How to Remove Water From a Flooded Room

Even minor floods can create major problems if they aren't cleaned up quickly.

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Introduction

Get water out fast with just a few tools.

Tools Required

  1. Dehumidifier
  2. Wet/Dry Shop Vacuum

There’s no getting around it: Major flooding requires professional clean-up with with professional equipment. But if you’ve got just a small amount of standing water in your basement, it’s better to tackle the project yourself rather than wait for a pro to arrive. Here’s how to safely remove flood water from a basement before it does even more damage.

Project step-by-step (4)

Step 1

Make Sure It's Safe

Don't plunge headfirst into a watery area without taking stock of the situation first.

  • Standing water and electricity can make one nasty safety hazard. Wear rubber-soled boots and gloves to minimize the risk of electrical shock.
  • Don't touch any electrical devices (especially those still plugged into an outlet) until the basement has been sufficiently dried out.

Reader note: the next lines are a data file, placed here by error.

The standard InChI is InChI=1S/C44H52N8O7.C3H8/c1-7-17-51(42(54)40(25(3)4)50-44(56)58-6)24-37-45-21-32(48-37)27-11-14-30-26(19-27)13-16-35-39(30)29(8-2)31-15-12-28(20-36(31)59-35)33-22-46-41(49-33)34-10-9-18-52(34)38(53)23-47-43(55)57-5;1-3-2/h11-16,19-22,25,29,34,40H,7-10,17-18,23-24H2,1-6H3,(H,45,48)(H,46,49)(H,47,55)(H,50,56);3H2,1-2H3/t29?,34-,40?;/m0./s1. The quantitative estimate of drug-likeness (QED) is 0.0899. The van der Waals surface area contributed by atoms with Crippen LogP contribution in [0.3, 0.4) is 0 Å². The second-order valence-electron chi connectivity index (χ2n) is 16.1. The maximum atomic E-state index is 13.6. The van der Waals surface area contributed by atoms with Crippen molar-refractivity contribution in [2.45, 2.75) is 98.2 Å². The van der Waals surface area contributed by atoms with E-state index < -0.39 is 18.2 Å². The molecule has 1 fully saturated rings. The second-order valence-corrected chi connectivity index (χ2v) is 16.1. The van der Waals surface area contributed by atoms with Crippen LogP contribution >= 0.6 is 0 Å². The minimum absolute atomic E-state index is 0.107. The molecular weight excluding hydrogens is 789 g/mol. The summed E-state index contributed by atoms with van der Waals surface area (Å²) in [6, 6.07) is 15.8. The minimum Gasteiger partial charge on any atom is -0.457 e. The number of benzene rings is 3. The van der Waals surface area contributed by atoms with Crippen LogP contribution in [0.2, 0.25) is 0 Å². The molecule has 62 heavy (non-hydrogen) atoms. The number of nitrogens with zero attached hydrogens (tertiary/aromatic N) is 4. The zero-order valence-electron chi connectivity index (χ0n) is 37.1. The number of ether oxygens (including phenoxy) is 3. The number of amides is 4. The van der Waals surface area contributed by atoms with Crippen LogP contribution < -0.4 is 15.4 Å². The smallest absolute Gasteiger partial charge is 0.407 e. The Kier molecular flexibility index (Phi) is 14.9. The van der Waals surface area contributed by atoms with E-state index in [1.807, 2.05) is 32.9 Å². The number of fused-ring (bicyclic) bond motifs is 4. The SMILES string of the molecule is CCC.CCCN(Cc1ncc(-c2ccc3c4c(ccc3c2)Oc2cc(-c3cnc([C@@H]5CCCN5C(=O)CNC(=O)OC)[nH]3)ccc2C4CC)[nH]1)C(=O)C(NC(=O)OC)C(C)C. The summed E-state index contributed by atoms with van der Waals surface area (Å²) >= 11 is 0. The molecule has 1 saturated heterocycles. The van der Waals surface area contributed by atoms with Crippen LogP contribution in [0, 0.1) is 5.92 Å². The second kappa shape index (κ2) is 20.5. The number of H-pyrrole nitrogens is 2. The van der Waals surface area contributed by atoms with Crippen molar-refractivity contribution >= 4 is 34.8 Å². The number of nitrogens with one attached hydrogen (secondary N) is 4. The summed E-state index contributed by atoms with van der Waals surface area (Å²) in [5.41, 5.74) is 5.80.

Step 2

Find the Source of the Water

The first thing you should do when you go down to the basement is find the source of the flood water.

  • Floods can happen for a variety of reasons, including:
  • If the flood was caused by natural, weather-related causes, you probably don't have to worry about more water coming in (at least not until another storm hits) and you can start the clean-up process.
  • If something like a leaking pipe or a sump pump failure caused the flood, fix (or at least patch) that problem before attempting to get the water out of the room.

Step 3

Pump the Water Out

The best tools for getting water out of a basement are a wet/dry shop vacuum and a dehumidifier.

  • Set up the shop-vac so that it can suction up water.
    • Take the top off and remove the air filter.
    • Place a wide, flat attachment on the end of the shop-vac hose.
  • Suck up all standing water into the vacuum and deposit it outside of your house as far away from the foundation as possible.
    • Pro tip: If you're working with water-logged carpet, pass over each section of the floor multiple times to ensure you're drying it out as much as possible.
  • Once all the standing water has been removed, set up the dehumidifier in the room and turn it on.

Step 4

Assess the Damage

After the water is gone, it's time to take a look at what further repairs will need to be done to return the room to normal.

  • Flood water is likely dirty, so anything that it touched should be thoroughly cleaned (if it can be) or thrown out.
  • Any wood or drywall in the room should be inspected. If it's waterlogged, it will likely need to be removed and replaced.
  • If you know for certain that the floodwater came from a contaminated source (i.e. a sump pump) you should remove and replace the carpet.